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Tomorrow marks the 100th anniversary of one of the greatest workplace tragedies in American history: The Triangle Shirtwaist Fire in New York City. In all, 146 garment workers died, most of them immigrant women. The tragedy led to legislative reforms on a national level and spurred the growth of organized labor.

Jon Kalish reports on the Triangle Fire's lasting cultural legacy.

JON KALISH: Twenty-two of the Triangle Fire victims are buried in Mount Richmond Cemetery on Staten Island, which the Hebrew Free Burial Association still uses to inter indigent Jews.

Unidentified Man: (Hebrew language spoken)

KALISH: A small group recites the Jewish Mourner's Prayer on a cold, windy morning.

Unidentified Man: (Hebrew language spoken)

KALISH: Among the mourners is Michael Hirsh, a researcher who spent four years tracking down the descendents of those killed and trying to identify the unknown victims. It all started when he learned one of the victims, a woman named Lizzie Adler, had lived on the same block in the East Village where he's lived for 20 years.

Mr. MICHAEL HIRSH (Writer/Genealogist): I visit her, all of them, a couple of times a year in here. I take care of their graves. Actually, that's Lizzie right here. This is Lizzie Adler. She was a 24-year-old woman from Bucharest, Romania. She had only been in the country about 16 weeks when she died in the Triangle Fire. There's a few of them like that who are only in the country a few weeks.

KALISH: Most of the people who perished in the fire were Jewish or Italian-American women. Scores of workers jumped from the eighth and ninth floors of the 10-story building because a door was locked and the elevator broke down.

One of the survivors was Pauline Pepe, a 19-year-old woman who lived in Little Italy. A recording of her voice is kept in the archives of the Kheel Center at Cornell School of Industrial and Labor Relations.

Ms. PAULINE PEPE: We were all crying. My God, I was cold. I had no coat on or nothing.

Unidentified Woman: What did you see when you came down?

Ms. PEPE: Bodies - oh. Oh, it was terrible. How those girls did it - I don't know how they had the courage to throw themselves down. I couldn't do it.

KALISH: The horrific sight of workers jumping to their deaths played out again in Lower Manhattan almost 90 years later on September 11th, 2001.

As he was working on a documentary about Triangle for HBO, researcher Michael Hirsh saw a TV interview with a survivor of the Deepwater Horizon disaster.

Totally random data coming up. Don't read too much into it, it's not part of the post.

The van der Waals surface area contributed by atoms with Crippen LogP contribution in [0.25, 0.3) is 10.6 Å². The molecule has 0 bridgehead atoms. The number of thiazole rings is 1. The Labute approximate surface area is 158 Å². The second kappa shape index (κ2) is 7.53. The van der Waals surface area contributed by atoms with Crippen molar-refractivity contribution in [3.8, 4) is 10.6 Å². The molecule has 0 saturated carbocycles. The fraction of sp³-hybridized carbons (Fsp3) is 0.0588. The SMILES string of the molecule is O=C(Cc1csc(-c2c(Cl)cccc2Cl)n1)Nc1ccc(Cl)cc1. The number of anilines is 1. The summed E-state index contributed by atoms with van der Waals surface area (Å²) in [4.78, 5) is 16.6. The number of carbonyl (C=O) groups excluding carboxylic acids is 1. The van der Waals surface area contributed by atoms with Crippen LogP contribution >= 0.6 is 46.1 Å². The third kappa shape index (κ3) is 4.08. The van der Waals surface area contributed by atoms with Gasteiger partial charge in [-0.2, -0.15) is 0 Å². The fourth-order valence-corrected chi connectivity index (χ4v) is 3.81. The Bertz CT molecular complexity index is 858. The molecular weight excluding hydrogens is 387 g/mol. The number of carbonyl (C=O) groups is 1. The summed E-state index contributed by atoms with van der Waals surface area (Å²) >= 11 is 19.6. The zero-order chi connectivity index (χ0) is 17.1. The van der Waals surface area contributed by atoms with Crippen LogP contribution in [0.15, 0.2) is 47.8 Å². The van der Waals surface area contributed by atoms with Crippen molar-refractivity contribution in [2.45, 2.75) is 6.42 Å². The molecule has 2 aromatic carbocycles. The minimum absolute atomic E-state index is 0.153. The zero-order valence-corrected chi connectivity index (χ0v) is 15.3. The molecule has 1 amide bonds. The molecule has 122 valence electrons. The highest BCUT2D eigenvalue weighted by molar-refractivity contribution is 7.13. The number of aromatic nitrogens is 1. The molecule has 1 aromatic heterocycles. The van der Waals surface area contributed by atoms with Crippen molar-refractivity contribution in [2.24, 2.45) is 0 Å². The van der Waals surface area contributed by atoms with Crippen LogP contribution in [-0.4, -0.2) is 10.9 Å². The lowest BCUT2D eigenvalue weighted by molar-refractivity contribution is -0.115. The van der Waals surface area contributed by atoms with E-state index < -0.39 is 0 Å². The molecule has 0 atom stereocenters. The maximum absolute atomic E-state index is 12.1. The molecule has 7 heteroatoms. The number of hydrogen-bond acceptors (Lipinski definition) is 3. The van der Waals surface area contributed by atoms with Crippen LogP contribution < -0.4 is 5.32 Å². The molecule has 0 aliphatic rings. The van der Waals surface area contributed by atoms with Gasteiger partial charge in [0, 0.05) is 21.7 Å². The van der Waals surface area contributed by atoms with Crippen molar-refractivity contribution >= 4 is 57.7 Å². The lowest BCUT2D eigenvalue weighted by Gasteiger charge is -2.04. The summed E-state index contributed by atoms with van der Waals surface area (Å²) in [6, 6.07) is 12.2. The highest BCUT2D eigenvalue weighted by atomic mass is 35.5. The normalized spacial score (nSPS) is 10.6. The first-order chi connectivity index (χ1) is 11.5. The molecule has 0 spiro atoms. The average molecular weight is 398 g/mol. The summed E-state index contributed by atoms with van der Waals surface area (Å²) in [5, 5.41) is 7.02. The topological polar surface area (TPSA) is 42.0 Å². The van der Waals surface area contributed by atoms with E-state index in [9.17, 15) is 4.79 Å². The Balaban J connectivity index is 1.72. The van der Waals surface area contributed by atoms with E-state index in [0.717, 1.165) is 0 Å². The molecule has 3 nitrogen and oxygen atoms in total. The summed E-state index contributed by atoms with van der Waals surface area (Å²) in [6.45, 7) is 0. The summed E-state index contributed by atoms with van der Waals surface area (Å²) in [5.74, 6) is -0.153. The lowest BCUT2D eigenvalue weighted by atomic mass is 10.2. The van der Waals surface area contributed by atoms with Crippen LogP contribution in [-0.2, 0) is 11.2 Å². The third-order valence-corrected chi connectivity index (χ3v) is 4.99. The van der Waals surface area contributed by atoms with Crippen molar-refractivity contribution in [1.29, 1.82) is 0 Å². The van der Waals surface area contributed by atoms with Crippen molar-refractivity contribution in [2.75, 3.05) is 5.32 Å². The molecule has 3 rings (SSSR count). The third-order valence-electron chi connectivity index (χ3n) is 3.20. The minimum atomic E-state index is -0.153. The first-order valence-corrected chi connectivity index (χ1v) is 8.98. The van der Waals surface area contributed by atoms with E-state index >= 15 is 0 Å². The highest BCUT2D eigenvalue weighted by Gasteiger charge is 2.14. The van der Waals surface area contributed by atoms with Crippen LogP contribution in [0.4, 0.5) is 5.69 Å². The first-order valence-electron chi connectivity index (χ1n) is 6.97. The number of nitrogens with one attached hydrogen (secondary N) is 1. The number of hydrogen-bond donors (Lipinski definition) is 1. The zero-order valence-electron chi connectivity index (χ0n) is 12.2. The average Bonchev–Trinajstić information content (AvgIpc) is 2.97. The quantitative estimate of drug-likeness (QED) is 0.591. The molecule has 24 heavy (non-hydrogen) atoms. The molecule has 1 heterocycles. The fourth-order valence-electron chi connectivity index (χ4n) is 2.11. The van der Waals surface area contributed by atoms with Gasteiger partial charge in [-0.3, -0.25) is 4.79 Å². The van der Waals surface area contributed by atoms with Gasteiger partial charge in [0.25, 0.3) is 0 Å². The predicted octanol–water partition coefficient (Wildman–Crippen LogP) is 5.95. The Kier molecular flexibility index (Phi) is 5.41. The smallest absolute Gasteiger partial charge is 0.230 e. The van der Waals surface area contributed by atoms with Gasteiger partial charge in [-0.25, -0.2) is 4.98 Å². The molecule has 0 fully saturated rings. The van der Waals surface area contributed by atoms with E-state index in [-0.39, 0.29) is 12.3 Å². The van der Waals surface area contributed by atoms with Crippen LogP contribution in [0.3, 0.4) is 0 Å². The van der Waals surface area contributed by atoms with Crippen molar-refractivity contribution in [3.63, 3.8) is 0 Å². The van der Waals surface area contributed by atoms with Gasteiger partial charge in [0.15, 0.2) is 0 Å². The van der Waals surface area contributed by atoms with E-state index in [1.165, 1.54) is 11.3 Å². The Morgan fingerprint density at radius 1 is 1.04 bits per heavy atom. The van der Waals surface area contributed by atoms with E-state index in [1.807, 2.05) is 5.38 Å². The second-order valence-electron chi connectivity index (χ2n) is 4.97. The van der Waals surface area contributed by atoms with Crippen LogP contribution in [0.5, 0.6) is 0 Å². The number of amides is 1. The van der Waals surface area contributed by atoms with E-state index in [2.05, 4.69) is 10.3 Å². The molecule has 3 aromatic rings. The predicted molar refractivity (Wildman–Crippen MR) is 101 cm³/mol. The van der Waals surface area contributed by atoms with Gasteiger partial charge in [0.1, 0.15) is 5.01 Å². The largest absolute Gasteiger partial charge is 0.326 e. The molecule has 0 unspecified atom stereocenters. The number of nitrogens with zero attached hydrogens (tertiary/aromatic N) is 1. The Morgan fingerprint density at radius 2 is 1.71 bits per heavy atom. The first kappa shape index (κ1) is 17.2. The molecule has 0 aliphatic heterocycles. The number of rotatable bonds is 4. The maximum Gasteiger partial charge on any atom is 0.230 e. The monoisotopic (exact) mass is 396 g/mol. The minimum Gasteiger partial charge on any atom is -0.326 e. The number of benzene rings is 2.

Mr. HIRSH: It was chilling. He said he was standing on the deck of that thing with another person and they were trying to decide whether they should die by jumping or burning. And I'm thinking to myself, oh, my God, that's Triangle. Here are two people, two workers, trying to make the same decision that many of these people behind us had to make.

KALISH: This month, scores of events to commemorate the dead are scheduled around the country; about half of them here in New York.

Ruth Sergel is an artist who chalks the names of victims every year on sidewalks outside the buildings where they lived. Sergel has helped organize some of the events and helped create an online archive to mark the tragedy.

Ms. RUTH SERGEL (Artist): A wonderful archivist from Our Lady of Pompeii, which buried 18 victims, has been posting all kinds of documents that have never been digitized before; documents from the Mass that was read for the victims.

KALISH: Another church in Greenwich Village is hosting the premiere of a new dramatic oratorio about the Triangle Fire.

Unidentified Women: (Singing) There were working girls from the Triangle Factory on every block; East 5th Street, East 6th Street...

KALISH: Librettist Cecilia Rubino and Composer Elizabeth Swados watch a rehearsal. Swados lives just a few blocks from the site of the Triangle Fire and says she was drawn to the project because most of the victims were young women, and because the owners of the factory were acquitted at a criminal trial.

Ms. ELIZABETH SWADOS (Composer): It's a composer's job to commemorate. It's one of the things we're supposed to do. To love the dead is to love life all that much more, and to value life all that much more.

(Soundbite of music)

KALISH: Some 400,000 New Yorkers turned out in the pouring rain for the funeral procession. The names of all who died were not known until Michael Hirsch was able to identify the last six Triangle Fire victims, by poring over old ethnic newspapers and public records.

Mr. HIRSCH: Usually when you see accounts of those, there's no faces attached to it. They're a number - immigrant workers, 146 immigrants. This gives them back their identity.

KALISH: On Friday afternoon, church bells will ring at the time the fire broke out. And for the first time, the names of all 146 victims will be read in front of the building that once housed the Triangle Shirtwaist factory.

For NPR News, I'm Jon Kalish in New York.

BLOCK: And there is much more about the Triangle Fire and the centennial memorials at our website, NPR.org.

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